Photo: Getty Images/Jason Merritt
While the Oscar statue costs roughly $500 to make, being nominated for it can translate to a big payday for the movie, its stars and those associated with making the film.Winning it can bring in much more. The Oscar is an iconic symbol of the Academy of Motion Picture Arts and Sciences brand that serves to validate both the movie and talent involved in making the film.
Marketing the films
When used in marketing campaigns, this validation stamp increases the desire of moviegoers to see the films and the talent being honored. It also keeps the movies in theatres longer boosting box office receipts. And it substantially increases DVD, streaming, download, and cable TV revenues.
Advertising during the broadcast
Advertising on the Oscars broadcast brings in a big payday for the network that carries the show. This year, most of the commercial time sold out before the Christmas Holiday — commanding $1.7 million to $1.85 million per 30-second spot for the February 24th telecast. That was good news for Disney who owns ABC, the network that will be airing this year’s Oscars — the 85th Academy Awards.
Payoff for winning
According to IBISWorld, the best picture winners overs the past five years had an average production budget of $17 million and earned an average of $82.5 million at the box-office – generating a 485.6 per cent margin. Winners earned…
- $35.2 million in box office revenue, or 42.8%, before being nominated;
- $29.4 million, or 35.6%, after they were nominated;
- $17.9 million, or 21.7% after winning the Oscar.
In 2010, The King’s Speech, garnered $138 million in domestic box office – over $100 million more than was expected before it won. In Hollywood, talent agents and managers estimate that their clients will get a 20% boost in pay for their next film if they win the award for Best Actor or Actress.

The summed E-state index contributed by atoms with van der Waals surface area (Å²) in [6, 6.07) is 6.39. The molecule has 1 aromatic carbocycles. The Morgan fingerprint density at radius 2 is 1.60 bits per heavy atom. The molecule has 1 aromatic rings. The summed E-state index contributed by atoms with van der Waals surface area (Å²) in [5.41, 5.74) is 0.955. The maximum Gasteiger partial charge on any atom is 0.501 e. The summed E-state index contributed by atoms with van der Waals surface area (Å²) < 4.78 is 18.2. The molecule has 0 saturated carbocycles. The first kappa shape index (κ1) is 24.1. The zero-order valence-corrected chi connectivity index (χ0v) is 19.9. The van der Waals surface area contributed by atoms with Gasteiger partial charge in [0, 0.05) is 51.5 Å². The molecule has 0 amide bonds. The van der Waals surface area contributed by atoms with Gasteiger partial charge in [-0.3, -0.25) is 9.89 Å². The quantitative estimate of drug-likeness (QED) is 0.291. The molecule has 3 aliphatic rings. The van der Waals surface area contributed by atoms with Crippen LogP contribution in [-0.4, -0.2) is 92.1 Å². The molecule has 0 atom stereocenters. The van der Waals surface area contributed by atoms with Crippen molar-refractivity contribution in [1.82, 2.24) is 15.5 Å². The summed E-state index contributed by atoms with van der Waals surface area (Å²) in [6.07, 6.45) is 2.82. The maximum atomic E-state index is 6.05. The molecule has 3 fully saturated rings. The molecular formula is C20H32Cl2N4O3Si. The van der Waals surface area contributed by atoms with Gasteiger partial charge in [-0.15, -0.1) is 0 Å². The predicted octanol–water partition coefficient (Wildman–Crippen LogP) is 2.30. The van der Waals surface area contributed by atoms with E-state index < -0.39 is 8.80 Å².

Nominations pay off too
Even though winning the Oscar does wonders for movie careers and box office receipts, there is often considerable benefit in being nominated. Per IBISWorld, movies nominated for the Best Picture Oscar from the 2007 to 2011 awards seasons had an average production budget of $42.1 million and earned $104.2 million in box-office revenue for a 247.2 per cent margin. Nominees earned…
- $81.2 million in box office revenue, or 77.8%, before being nominated;
- $19 million, or 18.2%, after they were nominated;
- $4.2 million, or 21.7% after the awards show.
The King’s Speech was initially projected to gross $30 million worldwide. After receiving 12 Academy Award nominations, the revised estimate was over $200 million. After winning the Oscar for best picture, its worldwide box office surpassed $427 million with domestic DVD sales adding nearly another $32 million.
According to Reuters, an Academy Award nomination can boost ticket sales by one-third and cause a jump in the DVD sales of movies no longer in theatres. When you add downloads, streaming and cable TV revenues, the monetary rewards from receiving a nomination can be substantial.
Turning nominations into profits
Most important of all, award nominations can mean the difference between profits and bankruptcy for some movie productions. This is why marketers go to great lengths to promote their movies for the Oscars long before the nominations are announced in January. They spend from hundreds of thousands to millions of dollars promoting their films for an Oscar nomination.
It is reported that Harvey and Bob Weinstein spent millions promoting The King’s Speech and timed the release of the film to accelerate the Oscar buzz and boost the number of nominations. While actual figures are a highly-guarded secret in Hollywood, some peg the promotional investment in the King’s Speech to rival the $15 million the Weinsteins spent on promoting Shakespeare in Love in 1999.
Marketing investment in nominations pay off
The Oscar marketing strategy paid off again last year. The Weinstein marketing magic is credited with catapulting The Artist—a silent, black & white, French film—to 10 nominations and 5 Oscars including best picture. The previous year, the King’s Speech’s had 12 nominations to put it ahead of the field, and helped it to win. In fact, over the past 20 years, the film with the most nominations has won 15 times. This bodes well for this year’s two top nominees — Lincoln (12 nominations) and Life of Pi (11 nominations)—even though many are betting on Argo and Zero Dark 30.
The winner is…
Whoever wins the awards, one thing is certain – the Oscar brand is alive and well. Veteran movie marketers that know how to capitalise on the brand image of this $500ish statue will enhance their own brands and make a lot more money.
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